8 crazy animals I ate in east Asia

Part of the fun of traveling and visiting new places is exploring new foods. And a subset of new foods includes crazy foods. In East Asia, I got a chance to try a bunch I’d never tried before. Technically, this lists includes animals, animal parts, and weird (for Americans) ways of eating said animals or their parts. Here’s what I tried:

  1. Raw fish (sashimi): I’d only tried this in limited quantities before Asia. And by “limited quantities,” I really mean I’d tried some sushi rolls a few times. Sashimi, Japanese style, takes it to a whole ‘nother level, especially in when you’re actually in Japan or even Korea. This one I grew to love.
  2. Korean blood sausage (sundae): It looks like sausage, is made of noodles, and takes like… well, nothing I can really compare it to exactly. It’s kind of weird, but with the right salt and the right mindset, I totally enjoyed this one, a common street food in Korea. It also happens to be one of the few foods that made me flat out sick for 24-hours straight, but that’s probably just because I got a bad batch. 🙂
  3. Silk worm larva (beondaegi): My friend, David, introduced this one to me, actually at a Sashimi place. Served with the rest of the meal, it wasn’t too bad. I was kind of worried about putting it into my mouth at first, since it was my first taste of insects. But it wasn’t as bad as I thought it would be. It tasted like soggy cardboard.
  4. ‘Live’ octopus (sannakji): Okay, this is where things start getting really weird. A friend who visited Korea from Pennsylvania wanted to try this too, so on one of his last days in the country, we went out hunting. Thanks to another friend’s help, we ended up finally tracking some down after dark. The lady pulled the nakji (it’s like a small octopus with a few less than eight legs) out of the tank, stuck a chopstick into its head, turned the head inside out, cut off the legs, chapped them up, and served them to us with peppers and oil (it’s kind of plain otherwise). It was both slimier and tougher to chew than I expected. And there’s definitely something freaky about feeling suction cups sucking the sides of your mouth and legs trying to squirm out while you’re eating.
  5. Chicken anus (dahkddongjib): They’re chewy, kind of like gristle. But they taste good. I ate this on multiple occasions. One of the girls I worked with loved them. They’re served fried and sometimes with a red sauce. I liked the peppered ones best without the sauce cooked on.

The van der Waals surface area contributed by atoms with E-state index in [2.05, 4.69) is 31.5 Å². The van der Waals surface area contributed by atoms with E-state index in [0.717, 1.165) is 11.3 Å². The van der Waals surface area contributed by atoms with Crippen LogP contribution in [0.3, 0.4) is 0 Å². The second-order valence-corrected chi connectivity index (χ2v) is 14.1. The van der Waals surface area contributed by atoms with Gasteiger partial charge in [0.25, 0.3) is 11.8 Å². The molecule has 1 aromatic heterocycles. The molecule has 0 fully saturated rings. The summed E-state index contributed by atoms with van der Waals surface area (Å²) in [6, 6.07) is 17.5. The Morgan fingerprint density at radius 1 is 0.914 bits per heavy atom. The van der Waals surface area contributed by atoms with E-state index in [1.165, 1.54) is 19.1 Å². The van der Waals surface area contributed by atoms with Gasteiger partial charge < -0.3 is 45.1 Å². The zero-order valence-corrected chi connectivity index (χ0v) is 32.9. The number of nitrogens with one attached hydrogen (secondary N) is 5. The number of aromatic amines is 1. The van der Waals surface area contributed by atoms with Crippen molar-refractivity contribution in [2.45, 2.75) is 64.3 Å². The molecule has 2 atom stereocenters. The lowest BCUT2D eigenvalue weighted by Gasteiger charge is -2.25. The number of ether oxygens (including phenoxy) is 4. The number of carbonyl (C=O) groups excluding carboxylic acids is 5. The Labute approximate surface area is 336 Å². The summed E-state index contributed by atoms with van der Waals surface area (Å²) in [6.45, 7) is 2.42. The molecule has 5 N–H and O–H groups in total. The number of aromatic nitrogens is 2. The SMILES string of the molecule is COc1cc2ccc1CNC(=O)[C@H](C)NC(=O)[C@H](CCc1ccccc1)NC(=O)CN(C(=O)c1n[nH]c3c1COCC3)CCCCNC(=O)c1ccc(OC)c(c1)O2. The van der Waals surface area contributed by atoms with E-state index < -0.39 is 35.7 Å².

6. Jellyfish: When my friends, the Bennetts, got married, they did the whole Korean wedding thing and had a buffet for the guests. Korean buffets are all about seafood, or at least that’s large part of what they include. And buffets are a terrific way to experiment with new foods without the commitment of having to stick with just what you order. So I tried the jellyfish. It was sliced into strips that made it feel like I was eating seafood noodles or something. It wasn’t my favorite, but it wasn’t bad either.
  7. Grasshoppers: These were tasty. I had one version that wasn’t seasoned as well, so it just tasted like grassy stuff. The other ones I tried, though, in Thailand were seasoned with spicy peppers. They were actually quick delicious, not something I could make a meal out of but definitely a cool, if spicy, snack food, taking the place of popcorn or something at the movies. 🙂
  8. Sea squirt: Okay, hands down, the least delicious of this bunch. I guess it has a ton of iodine in it. Whatever it is, it’s crazy. The flavor, the texture – I like what someone on YouTube said about it: “It’s uncomfortable to eat.”

I wanted to try dog and raw horse in Korea too, but that never happened. Dog meat is technically illegal, so on top of it just being weird, that made it extra tough to get. And for the horse meat, the friend traveling with me at the time just wanted to get pork that day. I guess I’ll have to eat these guys some other time.

What about you? What have you tried? Or what would you like to try or like for me to try sometime?

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